How Smartbnb Navigated Through Covid-19

navigating through covid

By Pierre-Camille Hamana

CEO and Founder of Smartbnb

Starting 2020 when we first heard about Covid-19, Smartbnb was a company serving around 3,000 short-term rental businesses, with a distributed team of 14.

January-February: Covid Is a Big Flu.

January 30th, we started talking internally about “the coronavirus”. Nobody took it seriously, and it was all memes and jokes then.

coronavirus jokes

But, February 2nd, Airbnb started sharing their extenuating circumstances policy that gave guests and hosts the option to cancel without charges if they were impacted by things like illness, travel restrictions, and other unforeseen events. Millions of Chinese employees started working from home.

There’s a lot of uncertainty whether or not Covid-19 will impact hosting business and our company.

February 12th, first customer from China reached out to our support team to ask for their subscription to be paused, directly mentioning the impact of the pandemic.

March-April: This Is Serious Now

March 4th, we learned Italy is starting to lock down.

March 6th, the first customer from Italy reached us out asking to pause their subscription and mentioned Covid-19.

We also received news that the VRMA European Conference in Lisbon was getting cancelled. Anthony read that email while boarding his plane from the US to Europe. He did actually travel to Europe anyway.

Anthony Monaco

March 10th, we read that article that put things into perspective. It was clear – everything was serious, and the crisis couldn’t be eliminated. We just could so something to reduce its impact.

March 11th, to nobody’s surprise, WHO called Covid-19 a pandemic.

March 12th, rumors started spreading on news tickers that the US would close borders with European countries where the pandemic was gaining momentum. Anthony was then in Lisbon for an event that had been cancelled. We got a call at 11pm on how to get back to the US as quickly as possible. Anthony was able to take the first plane back to the US, and borders were closed a few hours after he landed in SFO. This was so stressful, and I was genuinely relieved to hear his voice when he came back.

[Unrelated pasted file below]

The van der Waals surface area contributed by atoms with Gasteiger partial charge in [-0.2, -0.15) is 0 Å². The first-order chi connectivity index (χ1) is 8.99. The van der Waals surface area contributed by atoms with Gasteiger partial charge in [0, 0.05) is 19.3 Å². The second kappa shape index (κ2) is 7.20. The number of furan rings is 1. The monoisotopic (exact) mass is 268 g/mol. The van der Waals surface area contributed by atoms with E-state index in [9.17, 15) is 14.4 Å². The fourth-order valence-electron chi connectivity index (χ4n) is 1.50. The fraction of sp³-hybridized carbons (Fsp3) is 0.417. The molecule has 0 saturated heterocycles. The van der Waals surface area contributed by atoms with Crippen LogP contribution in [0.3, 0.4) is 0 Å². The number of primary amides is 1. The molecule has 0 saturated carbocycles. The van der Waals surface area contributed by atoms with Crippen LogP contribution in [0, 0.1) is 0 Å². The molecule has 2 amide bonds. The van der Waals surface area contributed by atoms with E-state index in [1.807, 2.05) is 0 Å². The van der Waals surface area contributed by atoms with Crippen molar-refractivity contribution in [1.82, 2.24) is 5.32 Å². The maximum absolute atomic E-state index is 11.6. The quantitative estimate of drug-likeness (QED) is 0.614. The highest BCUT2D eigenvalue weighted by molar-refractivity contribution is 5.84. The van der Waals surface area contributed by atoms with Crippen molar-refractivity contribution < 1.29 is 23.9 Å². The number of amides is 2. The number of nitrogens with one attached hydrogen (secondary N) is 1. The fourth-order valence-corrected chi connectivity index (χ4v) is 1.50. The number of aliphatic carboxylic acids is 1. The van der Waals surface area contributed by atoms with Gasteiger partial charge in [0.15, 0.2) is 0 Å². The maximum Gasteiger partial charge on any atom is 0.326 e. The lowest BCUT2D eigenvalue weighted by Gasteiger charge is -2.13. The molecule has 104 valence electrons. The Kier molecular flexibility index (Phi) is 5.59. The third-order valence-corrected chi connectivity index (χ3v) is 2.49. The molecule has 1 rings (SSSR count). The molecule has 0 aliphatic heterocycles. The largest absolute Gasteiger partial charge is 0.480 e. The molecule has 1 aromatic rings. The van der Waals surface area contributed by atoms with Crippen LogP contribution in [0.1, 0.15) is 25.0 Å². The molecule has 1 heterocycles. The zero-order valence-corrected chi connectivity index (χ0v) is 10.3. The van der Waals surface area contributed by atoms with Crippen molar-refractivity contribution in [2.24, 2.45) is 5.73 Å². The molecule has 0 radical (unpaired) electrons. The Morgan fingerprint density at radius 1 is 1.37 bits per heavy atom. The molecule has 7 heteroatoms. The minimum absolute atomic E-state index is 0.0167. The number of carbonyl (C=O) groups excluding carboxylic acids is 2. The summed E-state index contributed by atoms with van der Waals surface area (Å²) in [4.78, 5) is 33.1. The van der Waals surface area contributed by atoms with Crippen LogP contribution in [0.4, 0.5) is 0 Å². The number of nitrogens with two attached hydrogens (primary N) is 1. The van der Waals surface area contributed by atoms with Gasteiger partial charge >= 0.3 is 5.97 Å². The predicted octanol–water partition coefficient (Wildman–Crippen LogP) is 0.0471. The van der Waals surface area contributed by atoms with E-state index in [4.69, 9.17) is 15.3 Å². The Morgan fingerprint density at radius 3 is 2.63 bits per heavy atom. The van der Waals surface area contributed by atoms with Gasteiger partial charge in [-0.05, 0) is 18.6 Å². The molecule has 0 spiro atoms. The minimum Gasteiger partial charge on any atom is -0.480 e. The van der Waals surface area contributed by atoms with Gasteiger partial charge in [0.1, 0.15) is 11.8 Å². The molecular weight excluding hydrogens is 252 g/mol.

March 13th, Europe woke up under lockdown, with banned travel. Coronavirus was top of mind, there was nothing else.

Like every Friday, we shared updates on the business situation. I had run a few numbers and came up with a plan. As usual, we were very transparent with our usual numbers although I have redacted the presentation to facilitate the public sharing. But in reality, the financial situation was pretty transparent anyway.

This was the case I wanted to make clear to my team.

Things are changing, but we are going to navigate them. We need to focus on the things that really matter long-term:

  • Our Net Promoter Score first: customers that are fans of a product will reactivate it the moment they can;
  • Only then we should think about our Runway and Monthly Recurring Revenue. Sure, we are going to be working in survival mode for some time, but our business is in a very good situation anyway. In fact, February was our best month of record, with a considerable profit behind.

We also decided to issue coupons to customers that wanted to cancel the subscription, with the hope that their revenue would be reactivating faster. That was incredibly powerful decision, and it serves our customers well.